Clean electricity key to Canada’s energy future

Under last December’s Pan-Canadian Framework on Climate Change and Clean Growth, carbon pricing will come into effect nationwide next year, making it the primary policy tool across the country for reducing greenhouse gas (GHG emissions.

But energy experts believe carbon pricing alone will not achieve the country’s 2030 emission reduction targets and needs to be combined with complementary policies including better use of electricity and natural gas to meet Canada’s energy needs.

The real challenge is the fragmented nature of the Canadian Federation and our apparent inability to get onto the same page when it comes to developing our energy resources and getting them to market.
— Jason Langrish is president of the Energy Roundtable

Jason Langrish, president of the Energy Roundtable, a private sector forum launched in 2004 to help define the Canadian energy sector’s role in domestic affairs and international markets, says with carbon regulations rolling out across Canada, the business case for technological innovation and energy management is stronger than ever.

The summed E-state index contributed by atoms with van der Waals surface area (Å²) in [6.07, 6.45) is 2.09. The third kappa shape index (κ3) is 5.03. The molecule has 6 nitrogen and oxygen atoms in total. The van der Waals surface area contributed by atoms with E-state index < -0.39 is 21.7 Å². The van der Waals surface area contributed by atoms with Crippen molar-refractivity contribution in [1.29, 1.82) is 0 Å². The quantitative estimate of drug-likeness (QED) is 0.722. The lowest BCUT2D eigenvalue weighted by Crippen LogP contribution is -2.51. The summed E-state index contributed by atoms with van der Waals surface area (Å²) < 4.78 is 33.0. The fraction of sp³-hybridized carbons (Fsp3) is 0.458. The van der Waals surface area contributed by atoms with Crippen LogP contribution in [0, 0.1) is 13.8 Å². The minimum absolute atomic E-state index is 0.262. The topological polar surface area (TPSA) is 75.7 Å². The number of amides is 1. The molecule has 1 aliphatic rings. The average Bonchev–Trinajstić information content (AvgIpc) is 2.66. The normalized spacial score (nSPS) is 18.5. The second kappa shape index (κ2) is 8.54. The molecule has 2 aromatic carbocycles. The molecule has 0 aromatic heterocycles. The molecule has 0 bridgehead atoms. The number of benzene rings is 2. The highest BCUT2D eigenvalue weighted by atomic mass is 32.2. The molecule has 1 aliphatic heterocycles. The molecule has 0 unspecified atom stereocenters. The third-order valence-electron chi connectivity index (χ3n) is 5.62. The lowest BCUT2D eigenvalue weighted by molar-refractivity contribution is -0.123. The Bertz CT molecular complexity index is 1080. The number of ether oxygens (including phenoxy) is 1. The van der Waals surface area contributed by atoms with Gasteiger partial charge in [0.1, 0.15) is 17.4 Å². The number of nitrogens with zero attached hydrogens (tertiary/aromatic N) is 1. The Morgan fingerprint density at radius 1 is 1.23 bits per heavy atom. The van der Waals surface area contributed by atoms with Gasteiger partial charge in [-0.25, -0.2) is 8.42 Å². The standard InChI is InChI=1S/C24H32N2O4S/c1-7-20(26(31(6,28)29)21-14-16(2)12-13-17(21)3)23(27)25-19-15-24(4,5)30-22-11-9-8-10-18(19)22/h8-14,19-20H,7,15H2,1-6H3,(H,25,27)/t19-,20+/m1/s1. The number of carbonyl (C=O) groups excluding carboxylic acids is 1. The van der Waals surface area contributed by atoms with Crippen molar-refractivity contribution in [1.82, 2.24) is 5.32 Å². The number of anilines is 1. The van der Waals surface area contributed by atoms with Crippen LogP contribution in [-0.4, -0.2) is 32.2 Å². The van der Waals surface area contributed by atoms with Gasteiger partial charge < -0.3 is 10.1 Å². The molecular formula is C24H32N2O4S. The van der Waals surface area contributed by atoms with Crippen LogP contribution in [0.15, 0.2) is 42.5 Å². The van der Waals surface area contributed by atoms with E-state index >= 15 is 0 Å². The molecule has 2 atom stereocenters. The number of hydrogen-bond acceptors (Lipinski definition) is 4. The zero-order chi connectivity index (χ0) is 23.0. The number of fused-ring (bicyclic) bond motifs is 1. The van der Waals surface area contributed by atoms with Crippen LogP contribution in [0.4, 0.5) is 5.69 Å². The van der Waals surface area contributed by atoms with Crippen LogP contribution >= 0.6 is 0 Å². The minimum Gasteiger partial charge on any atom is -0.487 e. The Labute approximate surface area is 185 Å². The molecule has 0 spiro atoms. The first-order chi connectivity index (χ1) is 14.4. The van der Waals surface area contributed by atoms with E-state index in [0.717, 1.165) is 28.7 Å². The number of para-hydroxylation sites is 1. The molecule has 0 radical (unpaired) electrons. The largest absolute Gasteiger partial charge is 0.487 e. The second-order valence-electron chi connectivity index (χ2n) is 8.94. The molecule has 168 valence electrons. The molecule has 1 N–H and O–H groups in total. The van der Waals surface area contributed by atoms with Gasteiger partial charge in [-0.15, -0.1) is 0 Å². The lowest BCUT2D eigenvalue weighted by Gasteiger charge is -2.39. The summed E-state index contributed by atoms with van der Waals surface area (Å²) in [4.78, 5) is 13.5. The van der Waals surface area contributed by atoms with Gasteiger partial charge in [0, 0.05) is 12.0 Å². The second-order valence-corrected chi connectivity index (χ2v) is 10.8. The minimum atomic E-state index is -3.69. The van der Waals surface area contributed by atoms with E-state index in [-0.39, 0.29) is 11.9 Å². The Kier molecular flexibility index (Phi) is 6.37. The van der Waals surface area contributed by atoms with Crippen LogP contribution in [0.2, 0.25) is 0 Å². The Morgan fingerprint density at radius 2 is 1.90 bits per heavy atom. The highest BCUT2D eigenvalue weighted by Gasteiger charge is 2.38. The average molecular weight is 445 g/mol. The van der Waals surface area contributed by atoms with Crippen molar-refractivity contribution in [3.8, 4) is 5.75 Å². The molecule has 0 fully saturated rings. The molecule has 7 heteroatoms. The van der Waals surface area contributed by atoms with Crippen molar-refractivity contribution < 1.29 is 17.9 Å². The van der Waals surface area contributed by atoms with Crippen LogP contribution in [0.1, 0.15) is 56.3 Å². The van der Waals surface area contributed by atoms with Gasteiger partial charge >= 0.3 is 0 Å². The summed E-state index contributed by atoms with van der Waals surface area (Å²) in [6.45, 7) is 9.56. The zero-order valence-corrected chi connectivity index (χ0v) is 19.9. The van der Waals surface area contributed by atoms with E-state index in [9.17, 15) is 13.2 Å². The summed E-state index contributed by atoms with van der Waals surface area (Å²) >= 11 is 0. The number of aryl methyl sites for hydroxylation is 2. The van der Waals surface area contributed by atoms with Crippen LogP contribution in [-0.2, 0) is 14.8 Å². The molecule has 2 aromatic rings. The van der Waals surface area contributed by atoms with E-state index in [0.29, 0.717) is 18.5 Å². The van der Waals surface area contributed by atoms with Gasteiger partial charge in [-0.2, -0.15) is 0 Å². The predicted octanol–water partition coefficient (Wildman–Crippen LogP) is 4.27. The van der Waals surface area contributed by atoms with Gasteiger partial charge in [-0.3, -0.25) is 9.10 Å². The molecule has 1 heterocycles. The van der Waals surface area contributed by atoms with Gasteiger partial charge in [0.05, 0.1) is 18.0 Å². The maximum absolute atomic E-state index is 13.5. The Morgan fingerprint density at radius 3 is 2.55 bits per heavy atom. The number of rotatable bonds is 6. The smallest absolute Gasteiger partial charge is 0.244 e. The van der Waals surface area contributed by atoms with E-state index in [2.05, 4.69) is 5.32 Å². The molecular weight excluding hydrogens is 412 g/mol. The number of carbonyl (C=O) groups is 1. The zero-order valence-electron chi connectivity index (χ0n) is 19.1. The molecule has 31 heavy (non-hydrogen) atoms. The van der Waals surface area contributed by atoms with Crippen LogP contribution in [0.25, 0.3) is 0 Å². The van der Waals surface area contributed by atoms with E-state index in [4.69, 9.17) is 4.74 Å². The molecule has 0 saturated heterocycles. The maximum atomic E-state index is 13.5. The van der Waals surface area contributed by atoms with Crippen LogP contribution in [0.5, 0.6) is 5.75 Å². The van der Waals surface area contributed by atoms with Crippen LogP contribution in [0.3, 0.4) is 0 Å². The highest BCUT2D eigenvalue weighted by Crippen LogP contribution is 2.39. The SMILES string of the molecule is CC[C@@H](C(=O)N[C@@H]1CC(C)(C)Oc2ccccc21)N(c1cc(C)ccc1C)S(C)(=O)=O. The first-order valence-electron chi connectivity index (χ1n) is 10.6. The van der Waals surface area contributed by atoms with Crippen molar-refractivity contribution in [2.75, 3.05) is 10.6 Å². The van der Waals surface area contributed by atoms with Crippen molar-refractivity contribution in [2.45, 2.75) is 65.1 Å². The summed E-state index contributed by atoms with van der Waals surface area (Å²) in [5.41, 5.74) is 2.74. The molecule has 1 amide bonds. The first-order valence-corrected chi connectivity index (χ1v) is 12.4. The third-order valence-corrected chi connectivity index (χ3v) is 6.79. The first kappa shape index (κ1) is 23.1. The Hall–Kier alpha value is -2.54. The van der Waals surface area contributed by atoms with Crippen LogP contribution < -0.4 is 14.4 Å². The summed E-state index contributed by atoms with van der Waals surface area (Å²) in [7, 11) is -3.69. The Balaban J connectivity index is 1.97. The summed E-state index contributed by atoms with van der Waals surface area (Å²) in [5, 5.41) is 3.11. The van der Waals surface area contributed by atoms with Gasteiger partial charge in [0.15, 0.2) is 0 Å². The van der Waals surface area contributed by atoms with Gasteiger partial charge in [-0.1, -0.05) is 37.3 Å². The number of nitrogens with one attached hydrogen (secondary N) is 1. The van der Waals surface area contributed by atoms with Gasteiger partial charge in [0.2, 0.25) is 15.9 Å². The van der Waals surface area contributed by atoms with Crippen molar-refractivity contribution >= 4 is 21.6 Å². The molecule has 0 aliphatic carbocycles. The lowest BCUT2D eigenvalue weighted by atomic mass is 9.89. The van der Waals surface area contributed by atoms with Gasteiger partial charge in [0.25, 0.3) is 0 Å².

He points out that 80 per cent of electricity generated in Canada is GHG-free and that the electricity sector has reduced emissions by 30 per cent since 2005. While hydro remains the primary generator of electricity, natural gas is set to replace coal as coal-fired power stations are phased out over the next few years, particularly in Alberta.

“Natural gas is inexpensive, flexible and clean and can play a significant role in reducing Canada’s carbon usage,” says Mr. Langrish. “We need to be looking at strategies to help green both the electricity grid and industrial activities while reducing emissions.”

However, several technical challenges need to be addressed to accelerate the uptake in low-carbon energy, including the storage of renewable energy, grid interconnectivity and enhanced information technology, he adds.